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How does a bitcoin node protects against connecting to a node with a forged block chain? How does it say: "Ok, I just got this block chain and it is a valid/legit one" ?

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Any chain that's not valid according to the agreed rules of Bitcoin is outright rejected. So any chain that created Bitcoins out of nowhere, spent the same Bitcoins twice, or anything like that is rejected just by testing the chain against those rules.

So the next question is among the many possible valid chains, how do you pick the one to consider authoritative. And the answer is two-fold:

  1. You consider valid the chain that would require the most computational work to create.

  2. You don't rely on the results of blocks that are too close to the end of the chain.

So that means that an attacker who wants to convince you that the wrong chain is valid has to do more computational work than all the Bitcoin miners put together, and must continue to do so until the blocks he's trying to convince you to accept are deep in the chain.

So say you require six confirmations to accept a transaction. An attacker has to produce a chain with six blocks after the block including that transaction that's longer than the chain that doesn't include that transaction. To do so, he'd have to give up the opportunity to mine six blocks (around $35,000) and he'd have to outpace all the Bitcoin miners in the world put together for about an hour.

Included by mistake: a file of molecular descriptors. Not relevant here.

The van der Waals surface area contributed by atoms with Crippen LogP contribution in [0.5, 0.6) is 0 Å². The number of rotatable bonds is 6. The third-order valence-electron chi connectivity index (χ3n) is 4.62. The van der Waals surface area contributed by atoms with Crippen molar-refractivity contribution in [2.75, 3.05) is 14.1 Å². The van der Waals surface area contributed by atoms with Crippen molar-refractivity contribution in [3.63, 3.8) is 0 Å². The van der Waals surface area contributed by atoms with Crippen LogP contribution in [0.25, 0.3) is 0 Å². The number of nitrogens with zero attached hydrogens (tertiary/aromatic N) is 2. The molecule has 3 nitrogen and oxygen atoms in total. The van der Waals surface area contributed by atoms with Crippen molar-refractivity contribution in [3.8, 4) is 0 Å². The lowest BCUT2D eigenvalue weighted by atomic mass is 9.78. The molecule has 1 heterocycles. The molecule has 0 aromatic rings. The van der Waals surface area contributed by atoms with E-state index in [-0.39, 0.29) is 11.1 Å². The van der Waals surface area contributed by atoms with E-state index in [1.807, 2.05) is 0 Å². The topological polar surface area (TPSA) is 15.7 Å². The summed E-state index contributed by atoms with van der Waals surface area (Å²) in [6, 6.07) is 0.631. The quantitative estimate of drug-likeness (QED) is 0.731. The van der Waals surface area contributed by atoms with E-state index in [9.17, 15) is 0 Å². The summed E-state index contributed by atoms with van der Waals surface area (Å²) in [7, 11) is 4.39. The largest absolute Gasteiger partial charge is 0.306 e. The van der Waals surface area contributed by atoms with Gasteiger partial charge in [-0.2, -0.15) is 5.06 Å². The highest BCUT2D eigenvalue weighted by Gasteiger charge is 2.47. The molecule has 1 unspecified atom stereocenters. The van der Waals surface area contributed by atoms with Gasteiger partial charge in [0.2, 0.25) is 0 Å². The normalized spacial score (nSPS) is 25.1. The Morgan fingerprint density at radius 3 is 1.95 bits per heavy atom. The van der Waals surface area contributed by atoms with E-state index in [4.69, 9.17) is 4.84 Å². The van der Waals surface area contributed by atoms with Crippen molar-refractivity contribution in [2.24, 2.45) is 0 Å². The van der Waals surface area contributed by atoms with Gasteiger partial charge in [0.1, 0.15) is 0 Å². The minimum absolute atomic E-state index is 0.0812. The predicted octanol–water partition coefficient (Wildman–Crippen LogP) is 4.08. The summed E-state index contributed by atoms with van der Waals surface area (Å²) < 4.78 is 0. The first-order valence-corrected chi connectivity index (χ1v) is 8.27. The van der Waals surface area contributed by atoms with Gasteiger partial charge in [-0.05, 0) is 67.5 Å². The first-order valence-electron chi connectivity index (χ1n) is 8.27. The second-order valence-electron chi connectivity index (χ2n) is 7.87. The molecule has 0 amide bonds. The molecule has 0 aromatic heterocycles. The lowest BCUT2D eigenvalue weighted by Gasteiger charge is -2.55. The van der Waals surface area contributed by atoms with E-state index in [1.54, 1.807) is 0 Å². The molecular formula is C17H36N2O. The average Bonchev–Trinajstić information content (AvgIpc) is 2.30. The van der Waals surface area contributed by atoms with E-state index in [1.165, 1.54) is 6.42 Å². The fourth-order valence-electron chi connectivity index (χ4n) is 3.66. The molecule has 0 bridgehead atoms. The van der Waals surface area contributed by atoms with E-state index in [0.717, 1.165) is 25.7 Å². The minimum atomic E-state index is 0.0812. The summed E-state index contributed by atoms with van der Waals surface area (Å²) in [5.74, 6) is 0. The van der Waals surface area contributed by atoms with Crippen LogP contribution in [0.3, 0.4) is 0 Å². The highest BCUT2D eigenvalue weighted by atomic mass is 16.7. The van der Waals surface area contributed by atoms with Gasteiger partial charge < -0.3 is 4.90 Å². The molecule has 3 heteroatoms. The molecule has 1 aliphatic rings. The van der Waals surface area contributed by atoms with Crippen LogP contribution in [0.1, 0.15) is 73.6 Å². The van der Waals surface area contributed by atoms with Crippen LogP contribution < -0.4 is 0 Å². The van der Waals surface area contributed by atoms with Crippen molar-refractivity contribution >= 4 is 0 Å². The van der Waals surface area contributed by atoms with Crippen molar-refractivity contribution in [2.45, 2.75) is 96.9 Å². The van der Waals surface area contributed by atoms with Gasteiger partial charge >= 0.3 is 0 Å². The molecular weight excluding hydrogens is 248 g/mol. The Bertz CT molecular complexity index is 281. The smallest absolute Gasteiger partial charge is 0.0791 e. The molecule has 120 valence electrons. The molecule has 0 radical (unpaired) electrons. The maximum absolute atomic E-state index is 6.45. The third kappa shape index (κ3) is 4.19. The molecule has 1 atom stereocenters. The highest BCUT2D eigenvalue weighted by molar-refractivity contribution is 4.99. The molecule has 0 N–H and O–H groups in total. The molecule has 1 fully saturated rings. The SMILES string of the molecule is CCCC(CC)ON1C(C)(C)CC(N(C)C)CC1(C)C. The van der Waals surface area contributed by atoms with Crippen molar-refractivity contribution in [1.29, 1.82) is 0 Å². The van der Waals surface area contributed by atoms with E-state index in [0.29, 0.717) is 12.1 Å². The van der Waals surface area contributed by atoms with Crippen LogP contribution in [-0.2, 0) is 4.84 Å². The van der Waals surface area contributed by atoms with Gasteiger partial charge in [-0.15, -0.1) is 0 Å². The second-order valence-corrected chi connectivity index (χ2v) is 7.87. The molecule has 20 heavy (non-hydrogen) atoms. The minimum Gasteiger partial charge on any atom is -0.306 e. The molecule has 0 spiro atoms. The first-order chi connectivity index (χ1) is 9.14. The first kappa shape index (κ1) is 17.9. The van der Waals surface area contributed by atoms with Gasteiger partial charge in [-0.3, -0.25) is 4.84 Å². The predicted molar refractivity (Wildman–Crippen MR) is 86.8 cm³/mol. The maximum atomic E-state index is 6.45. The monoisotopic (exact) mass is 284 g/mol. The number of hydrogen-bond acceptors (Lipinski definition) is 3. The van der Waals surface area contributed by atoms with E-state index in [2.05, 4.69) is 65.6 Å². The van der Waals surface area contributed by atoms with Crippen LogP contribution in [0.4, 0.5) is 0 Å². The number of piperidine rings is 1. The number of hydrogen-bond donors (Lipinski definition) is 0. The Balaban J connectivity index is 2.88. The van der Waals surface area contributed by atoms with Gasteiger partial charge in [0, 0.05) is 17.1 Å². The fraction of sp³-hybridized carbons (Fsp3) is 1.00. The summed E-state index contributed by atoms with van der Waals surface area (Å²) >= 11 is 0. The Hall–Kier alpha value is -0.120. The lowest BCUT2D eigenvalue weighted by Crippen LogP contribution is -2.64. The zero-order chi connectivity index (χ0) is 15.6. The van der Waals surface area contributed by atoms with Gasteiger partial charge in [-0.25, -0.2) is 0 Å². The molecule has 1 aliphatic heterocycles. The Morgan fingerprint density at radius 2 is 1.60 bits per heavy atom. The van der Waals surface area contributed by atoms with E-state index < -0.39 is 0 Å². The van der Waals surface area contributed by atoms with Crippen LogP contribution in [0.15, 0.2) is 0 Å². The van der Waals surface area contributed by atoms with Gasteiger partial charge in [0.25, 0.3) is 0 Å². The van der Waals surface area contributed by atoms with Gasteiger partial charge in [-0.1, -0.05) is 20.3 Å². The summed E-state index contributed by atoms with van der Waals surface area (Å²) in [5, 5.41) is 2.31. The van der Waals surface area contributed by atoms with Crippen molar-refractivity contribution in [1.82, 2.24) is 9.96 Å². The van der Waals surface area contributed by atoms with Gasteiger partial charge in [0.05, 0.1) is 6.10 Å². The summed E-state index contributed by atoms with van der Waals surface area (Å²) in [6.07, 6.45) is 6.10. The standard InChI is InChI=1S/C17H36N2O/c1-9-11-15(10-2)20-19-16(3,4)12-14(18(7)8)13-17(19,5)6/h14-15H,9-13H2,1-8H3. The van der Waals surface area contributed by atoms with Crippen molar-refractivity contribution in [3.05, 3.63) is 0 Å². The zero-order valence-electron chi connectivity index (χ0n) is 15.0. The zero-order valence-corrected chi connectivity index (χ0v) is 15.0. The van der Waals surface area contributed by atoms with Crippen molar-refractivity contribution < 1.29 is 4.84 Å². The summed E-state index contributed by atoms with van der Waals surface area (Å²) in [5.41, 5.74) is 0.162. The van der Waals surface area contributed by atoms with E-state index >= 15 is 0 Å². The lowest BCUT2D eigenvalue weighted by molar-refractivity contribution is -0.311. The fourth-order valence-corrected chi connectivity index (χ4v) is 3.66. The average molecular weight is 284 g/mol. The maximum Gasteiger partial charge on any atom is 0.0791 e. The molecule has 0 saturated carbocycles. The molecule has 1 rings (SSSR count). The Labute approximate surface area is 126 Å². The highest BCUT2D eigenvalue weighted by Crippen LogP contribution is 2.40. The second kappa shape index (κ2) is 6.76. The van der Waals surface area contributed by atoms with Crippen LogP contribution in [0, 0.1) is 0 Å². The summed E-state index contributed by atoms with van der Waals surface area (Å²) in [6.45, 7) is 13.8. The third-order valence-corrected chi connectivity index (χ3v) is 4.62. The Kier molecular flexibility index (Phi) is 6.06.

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    Worth noting this doesn't apply to BIP37 SPV clients, who can be deceived into believing anything and can not validate the information they see.
    – Claris
    Sep 4 '15 at 7:06
  • The problem with this is time. It can take up to an hour for you to be 100% sure that your transaction really made to the block chain, correct? This is a problem not present with Ripple, correct?
    – Peter Mel
    Sep 4 '15 at 7:40
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    @PeterMel The longer you wait, the more sure you are. You're never really 100% sure. For many practical cases, zero confirmations is sufficient, and for many more, one (typically ten minutes) is sufficient. "Large" Bitcoin transactions do take around an hour before people are willing to rely on them. Ripple can provide a comparable level of confidence much more quickly. Sep 4 '15 at 17:26

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